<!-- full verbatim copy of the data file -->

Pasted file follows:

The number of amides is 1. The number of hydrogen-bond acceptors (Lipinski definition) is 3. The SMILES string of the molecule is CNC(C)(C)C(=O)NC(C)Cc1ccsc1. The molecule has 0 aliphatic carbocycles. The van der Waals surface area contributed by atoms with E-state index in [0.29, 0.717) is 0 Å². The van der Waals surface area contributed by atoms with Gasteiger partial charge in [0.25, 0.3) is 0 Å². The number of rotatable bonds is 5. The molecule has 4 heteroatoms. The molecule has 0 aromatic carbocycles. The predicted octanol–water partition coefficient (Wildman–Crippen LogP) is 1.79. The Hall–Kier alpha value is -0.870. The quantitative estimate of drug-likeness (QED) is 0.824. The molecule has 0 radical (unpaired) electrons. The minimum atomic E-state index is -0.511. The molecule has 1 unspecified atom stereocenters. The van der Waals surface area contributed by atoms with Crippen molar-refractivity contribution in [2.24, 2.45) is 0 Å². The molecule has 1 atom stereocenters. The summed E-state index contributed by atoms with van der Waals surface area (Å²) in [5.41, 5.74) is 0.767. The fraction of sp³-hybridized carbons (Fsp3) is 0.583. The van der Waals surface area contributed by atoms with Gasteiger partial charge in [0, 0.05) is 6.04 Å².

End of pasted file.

The number of amides is 1. The number of hydrogen-bond acceptors (Lipinski definition) is 3. The SMILES string of the molecule is CNC(C)(C)C(=O)NC(C)Cc1ccsc1. The molecule has 0 aliphatic carbocycles. The van der Waals surface area contributed by atoms with E-state index in [0.29, 0.717) is 0 Å². The van der Waals surface area contributed by atoms with Gasteiger partial charge in [0.25, 0.3) is 0 Å². The number of rotatable bonds is 5. The molecule has 4 heteroatoms. The molecule has 0 aromatic carbocycles. The predicted octanol–water partition coefficient (Wildman–Crippen LogP) is 1.79. The Hall–Kier alpha value is -0.870. The quantitative estimate of drug-likeness (QED) is 0.824. The molecule has 0 radical (unpaired) electrons. The minimum atomic E-state index is -0.511. The molecule has 1 unspecified atom stereocenters. The van der Waals surface area contributed by atoms with Crippen molar-refractivity contribution in [2.24, 2.45) is 0 Å². The molecule has 1 atom stereocenters. The summed E-state index contributed by atoms with van der Waals surface area (Å²) in [5.41, 5.74) is 0.767. The fraction of sp³-hybridized carbons (Fsp3) is 0.583. The van der Waals surface area contributed by atoms with Gasteiger partial charge in [0, 0.05) is 6.04 Å².